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Portable power stations provide electricity where and when you need it, whether during a power outage, on a weekend camping trip with the family, or anywhere else.
We examined dozens of power stations, from big solar power stations to ultra-portable power banks, looking at key factors like battery capacity, power output, size and portability, and feature sets to identify which ones stand out. Our favorite power station, the Jackery Explorer 1500 Portable Power Station, delivers ample battery capacity, can power just about any device or appliance, and is compact enough to transport or store easily.
Here are the best portable power stations.
Best Overall: Jackery Explorer 1500 Portable Power Station
Large battery capacity and rated output
Plenty of ports and outlets
Easy to carry, transport, and store
Expandable with optional second wall charger and solar panels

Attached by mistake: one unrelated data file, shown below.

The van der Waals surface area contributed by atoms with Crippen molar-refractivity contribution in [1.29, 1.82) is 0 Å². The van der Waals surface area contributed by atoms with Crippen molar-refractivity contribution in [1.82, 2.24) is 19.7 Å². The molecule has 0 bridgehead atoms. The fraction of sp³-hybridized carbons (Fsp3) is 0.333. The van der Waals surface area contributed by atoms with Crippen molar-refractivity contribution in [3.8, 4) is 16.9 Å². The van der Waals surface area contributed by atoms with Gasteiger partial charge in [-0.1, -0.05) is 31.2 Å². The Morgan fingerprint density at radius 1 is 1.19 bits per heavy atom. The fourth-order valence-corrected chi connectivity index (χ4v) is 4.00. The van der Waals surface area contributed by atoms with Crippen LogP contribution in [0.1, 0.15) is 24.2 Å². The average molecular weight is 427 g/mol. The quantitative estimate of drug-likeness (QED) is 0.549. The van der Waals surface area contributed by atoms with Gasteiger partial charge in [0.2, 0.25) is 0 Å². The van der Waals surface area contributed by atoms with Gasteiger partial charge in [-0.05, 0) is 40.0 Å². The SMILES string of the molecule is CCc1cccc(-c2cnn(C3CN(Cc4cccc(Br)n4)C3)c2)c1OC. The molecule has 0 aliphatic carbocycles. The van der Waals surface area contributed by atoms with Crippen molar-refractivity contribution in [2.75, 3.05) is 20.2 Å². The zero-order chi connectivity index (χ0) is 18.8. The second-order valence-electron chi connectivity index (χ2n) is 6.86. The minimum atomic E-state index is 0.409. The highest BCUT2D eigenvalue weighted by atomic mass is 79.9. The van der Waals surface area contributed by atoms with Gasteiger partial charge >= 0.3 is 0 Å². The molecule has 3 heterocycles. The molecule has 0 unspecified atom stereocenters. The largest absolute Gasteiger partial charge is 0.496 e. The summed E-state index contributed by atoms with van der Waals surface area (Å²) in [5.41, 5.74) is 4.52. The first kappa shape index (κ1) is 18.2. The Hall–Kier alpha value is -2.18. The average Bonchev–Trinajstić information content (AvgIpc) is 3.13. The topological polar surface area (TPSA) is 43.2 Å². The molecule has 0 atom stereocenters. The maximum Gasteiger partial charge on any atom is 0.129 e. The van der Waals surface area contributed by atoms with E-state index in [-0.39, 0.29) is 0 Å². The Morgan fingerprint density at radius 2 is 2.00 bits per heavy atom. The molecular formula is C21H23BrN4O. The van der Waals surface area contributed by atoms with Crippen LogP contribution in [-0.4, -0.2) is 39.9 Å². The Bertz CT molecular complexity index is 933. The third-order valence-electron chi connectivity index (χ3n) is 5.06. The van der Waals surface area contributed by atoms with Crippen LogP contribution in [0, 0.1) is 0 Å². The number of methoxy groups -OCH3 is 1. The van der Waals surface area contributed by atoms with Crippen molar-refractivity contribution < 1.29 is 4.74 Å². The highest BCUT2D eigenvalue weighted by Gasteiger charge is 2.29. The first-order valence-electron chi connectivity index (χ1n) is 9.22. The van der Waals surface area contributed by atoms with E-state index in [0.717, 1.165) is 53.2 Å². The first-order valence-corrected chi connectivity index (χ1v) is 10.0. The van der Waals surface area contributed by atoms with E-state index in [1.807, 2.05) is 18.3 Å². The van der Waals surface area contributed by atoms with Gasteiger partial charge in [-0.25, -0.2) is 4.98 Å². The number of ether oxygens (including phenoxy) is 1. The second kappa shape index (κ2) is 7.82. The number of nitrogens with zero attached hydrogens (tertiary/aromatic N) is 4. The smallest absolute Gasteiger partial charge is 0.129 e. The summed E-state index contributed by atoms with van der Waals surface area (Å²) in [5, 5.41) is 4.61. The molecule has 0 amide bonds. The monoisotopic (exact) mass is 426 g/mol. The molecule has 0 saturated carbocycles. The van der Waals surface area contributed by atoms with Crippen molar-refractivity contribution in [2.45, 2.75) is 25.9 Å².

Doesn’t use lithium iron phosphate batteries
Doesn’t include solar panels
Whether you’re looking for a backup in case of emergencies, something that can power your tools on the job site, or a way to keep your electronics up and running on an extended camping trip, the best overall portable power station is the Jackery Explorer 1500. This power station strikes the perfect balance between affordability, portability, and utility. It is a little on the expensive side, but it’s ready to handle just about anything you throw at it. Need to keep the food in your freezer safe during a power outage? The Jackery Explorer 1500 could have you covered for up to 15 hours, depending on the power consumption of your freezer.